Ask Terry Questions Saving money or paying down your mortgage?

Saving money or paying down your mortgage?

By Terry Savage on May 29, 2020 | Financial Planning / Retirement

Hi Terry. My husband has $100,000. We have no credit card debt & about $110k left on the mortgage at 2.75% interest. He wants to take $50k of the money and pay down the mortgage. I say absolutely NOT. We do need some house repairs, $20k and then invest the rest. We are in our late 40’s/early 50’s with no kids at home. Any advice? I’ve always been told not to pay down low interest or zero interest loans. What about buying property or a 2nd home out of state, as we want to be snow birds some day. (That could have rental income potential if we buy now.) Thank you for your advice. Stay safe. God Bless

Terry Says

I’m on your side at 2.75%. Even if you leave the money sitting in a bank, and lose just a little bit every year, it’s worth having liquidity. (And I’m ALWAYS a proponent of paying down your mortgage before retirement!) But you have a great deal. And before that mortgage is paid off it will look even better –if all this money printing leads to inflation and higher interest rates!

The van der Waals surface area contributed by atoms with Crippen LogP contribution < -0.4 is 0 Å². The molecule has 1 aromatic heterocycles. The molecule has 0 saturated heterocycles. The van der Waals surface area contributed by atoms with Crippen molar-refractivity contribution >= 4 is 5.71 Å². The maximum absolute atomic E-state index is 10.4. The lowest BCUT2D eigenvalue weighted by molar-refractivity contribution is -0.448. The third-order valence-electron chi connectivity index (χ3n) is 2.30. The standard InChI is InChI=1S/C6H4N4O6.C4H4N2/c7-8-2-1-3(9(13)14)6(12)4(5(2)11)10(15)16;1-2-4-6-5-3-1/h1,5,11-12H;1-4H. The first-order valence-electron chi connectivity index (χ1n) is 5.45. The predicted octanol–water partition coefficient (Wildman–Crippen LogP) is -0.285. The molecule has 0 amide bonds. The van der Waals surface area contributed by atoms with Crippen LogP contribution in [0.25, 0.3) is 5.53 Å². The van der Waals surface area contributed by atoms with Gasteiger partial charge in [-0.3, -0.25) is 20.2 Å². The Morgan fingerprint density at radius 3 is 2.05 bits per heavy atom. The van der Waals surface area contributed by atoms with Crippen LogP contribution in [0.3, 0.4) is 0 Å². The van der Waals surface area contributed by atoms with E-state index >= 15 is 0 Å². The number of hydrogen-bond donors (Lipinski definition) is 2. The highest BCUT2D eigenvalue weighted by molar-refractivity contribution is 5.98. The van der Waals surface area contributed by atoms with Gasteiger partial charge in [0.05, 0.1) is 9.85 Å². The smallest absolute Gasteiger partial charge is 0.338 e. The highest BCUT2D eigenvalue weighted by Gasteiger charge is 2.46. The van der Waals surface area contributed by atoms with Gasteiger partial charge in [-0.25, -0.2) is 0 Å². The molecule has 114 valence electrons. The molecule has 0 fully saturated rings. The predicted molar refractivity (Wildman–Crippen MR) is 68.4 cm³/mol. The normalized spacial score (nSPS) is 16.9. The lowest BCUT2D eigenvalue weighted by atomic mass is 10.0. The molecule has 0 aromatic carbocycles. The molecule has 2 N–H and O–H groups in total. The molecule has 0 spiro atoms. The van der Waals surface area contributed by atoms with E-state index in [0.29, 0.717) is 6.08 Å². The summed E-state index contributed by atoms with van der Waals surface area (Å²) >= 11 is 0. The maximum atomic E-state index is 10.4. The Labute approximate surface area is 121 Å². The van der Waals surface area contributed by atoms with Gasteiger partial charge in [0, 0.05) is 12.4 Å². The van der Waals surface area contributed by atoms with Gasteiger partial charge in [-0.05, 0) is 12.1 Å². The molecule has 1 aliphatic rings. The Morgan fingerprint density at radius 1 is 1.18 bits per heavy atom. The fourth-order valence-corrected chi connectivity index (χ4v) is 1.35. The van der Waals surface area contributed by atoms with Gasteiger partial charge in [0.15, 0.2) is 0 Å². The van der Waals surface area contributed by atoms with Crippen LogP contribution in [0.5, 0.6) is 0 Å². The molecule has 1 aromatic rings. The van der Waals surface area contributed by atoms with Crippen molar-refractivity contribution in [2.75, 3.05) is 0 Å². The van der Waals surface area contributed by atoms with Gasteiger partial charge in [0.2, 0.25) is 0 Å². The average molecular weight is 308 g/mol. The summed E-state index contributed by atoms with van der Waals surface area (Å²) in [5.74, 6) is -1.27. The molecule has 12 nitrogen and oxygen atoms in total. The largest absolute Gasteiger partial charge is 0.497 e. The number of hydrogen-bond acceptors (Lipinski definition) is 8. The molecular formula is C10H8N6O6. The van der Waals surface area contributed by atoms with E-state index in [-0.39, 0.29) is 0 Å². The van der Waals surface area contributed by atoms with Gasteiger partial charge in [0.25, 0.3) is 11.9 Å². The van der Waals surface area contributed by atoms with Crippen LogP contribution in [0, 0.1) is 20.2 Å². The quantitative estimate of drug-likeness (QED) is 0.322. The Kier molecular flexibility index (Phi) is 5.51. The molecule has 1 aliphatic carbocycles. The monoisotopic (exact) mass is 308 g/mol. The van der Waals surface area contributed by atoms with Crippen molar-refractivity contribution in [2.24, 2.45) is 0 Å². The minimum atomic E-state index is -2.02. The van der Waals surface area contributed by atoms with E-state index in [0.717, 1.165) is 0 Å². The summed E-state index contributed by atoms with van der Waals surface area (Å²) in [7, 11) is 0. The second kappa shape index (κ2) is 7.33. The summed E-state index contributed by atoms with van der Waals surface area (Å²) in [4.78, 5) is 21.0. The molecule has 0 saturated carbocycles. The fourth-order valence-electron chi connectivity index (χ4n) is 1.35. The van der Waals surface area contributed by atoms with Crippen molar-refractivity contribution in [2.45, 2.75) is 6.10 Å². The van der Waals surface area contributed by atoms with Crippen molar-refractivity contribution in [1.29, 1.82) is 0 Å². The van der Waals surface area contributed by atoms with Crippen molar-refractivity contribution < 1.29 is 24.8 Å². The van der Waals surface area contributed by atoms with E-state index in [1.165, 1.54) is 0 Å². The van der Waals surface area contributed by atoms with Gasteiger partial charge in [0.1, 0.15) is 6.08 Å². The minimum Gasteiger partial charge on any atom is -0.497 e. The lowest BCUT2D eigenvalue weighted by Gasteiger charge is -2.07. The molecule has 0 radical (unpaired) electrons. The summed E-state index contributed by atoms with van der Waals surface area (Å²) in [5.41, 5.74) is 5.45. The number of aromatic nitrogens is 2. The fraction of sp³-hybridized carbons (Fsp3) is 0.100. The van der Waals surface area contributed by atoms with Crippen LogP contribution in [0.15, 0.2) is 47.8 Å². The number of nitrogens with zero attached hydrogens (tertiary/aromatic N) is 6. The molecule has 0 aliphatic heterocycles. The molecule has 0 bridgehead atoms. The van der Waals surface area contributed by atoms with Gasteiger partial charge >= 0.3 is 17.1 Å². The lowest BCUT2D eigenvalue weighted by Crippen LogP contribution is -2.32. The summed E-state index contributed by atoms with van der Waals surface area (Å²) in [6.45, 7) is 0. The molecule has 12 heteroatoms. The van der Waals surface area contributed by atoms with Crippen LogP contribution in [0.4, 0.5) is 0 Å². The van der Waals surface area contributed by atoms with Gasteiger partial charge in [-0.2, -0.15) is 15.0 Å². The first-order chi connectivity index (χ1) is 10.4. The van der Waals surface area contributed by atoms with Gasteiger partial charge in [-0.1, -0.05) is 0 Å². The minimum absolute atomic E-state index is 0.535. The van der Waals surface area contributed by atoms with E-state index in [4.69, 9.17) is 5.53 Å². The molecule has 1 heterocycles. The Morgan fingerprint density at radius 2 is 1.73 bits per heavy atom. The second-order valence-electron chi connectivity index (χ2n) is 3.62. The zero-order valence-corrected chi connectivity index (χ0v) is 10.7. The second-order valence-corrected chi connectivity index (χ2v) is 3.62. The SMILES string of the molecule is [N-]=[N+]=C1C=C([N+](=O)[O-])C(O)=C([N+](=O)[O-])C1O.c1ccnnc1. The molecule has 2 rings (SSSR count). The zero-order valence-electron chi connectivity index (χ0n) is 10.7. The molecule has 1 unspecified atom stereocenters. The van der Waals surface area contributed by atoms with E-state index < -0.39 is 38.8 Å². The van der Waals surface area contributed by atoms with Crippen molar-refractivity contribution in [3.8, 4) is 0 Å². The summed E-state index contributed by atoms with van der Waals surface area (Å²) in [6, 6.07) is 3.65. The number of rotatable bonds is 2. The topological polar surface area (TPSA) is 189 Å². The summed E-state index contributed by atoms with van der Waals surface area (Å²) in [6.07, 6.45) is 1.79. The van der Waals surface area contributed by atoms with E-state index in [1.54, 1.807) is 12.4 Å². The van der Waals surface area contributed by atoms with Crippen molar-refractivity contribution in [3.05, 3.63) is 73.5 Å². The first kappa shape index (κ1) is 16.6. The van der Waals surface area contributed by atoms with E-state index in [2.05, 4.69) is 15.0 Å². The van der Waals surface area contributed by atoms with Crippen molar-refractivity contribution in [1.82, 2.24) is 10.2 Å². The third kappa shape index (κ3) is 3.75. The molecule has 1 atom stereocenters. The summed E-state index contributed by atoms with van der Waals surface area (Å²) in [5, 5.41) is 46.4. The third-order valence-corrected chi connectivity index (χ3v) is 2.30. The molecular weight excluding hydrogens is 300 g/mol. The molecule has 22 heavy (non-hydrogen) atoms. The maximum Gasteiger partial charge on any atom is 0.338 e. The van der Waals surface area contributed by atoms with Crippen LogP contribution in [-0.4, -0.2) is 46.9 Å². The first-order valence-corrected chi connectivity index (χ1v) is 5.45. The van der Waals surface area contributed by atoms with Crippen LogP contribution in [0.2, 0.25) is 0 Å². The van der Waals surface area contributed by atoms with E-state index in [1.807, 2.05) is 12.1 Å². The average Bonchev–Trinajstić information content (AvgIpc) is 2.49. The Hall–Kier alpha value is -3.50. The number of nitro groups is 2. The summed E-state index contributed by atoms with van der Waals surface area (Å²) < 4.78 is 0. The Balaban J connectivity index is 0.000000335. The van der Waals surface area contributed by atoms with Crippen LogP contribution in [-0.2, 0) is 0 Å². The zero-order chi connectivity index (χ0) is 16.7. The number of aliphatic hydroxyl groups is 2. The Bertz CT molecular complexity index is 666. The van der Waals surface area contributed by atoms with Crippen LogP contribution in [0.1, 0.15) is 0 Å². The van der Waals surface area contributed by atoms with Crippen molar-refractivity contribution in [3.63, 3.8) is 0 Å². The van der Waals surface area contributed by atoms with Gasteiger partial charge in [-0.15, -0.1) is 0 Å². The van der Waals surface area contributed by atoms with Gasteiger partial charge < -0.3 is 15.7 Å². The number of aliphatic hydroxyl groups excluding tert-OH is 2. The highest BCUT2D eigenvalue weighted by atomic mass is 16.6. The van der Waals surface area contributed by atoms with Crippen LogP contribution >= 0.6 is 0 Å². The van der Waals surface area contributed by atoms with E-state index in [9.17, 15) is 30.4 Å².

So what to DO with the money? Yes, if you’re still working you could invest a small amount over the coming months into a Roth IRA. You won’t get a deduction, but the money will grow tax-free. I suggest going to Fidelity or Vanguard to open the account. Each of you needs to open a separate account, and you can do it if you have earned income. Then put about $1,000 a month automatically into each of your accounts. If you are over 50, you can each put in $7,000 a year — and if only one of you works, the other can open a “spousal” IRA — though with some restrictions. That will sop up some of that extra cash. Just invest it into their S%P 500 stock index fund.

I’m hearing from a lot of people who thought they’d get a lot of rental income — but now that so many people are unemployed the rents aren’t coming in! And they can’t evict! If you find the perfect retirement home, you could make that an investment– just don’t have plans that are too rosy!

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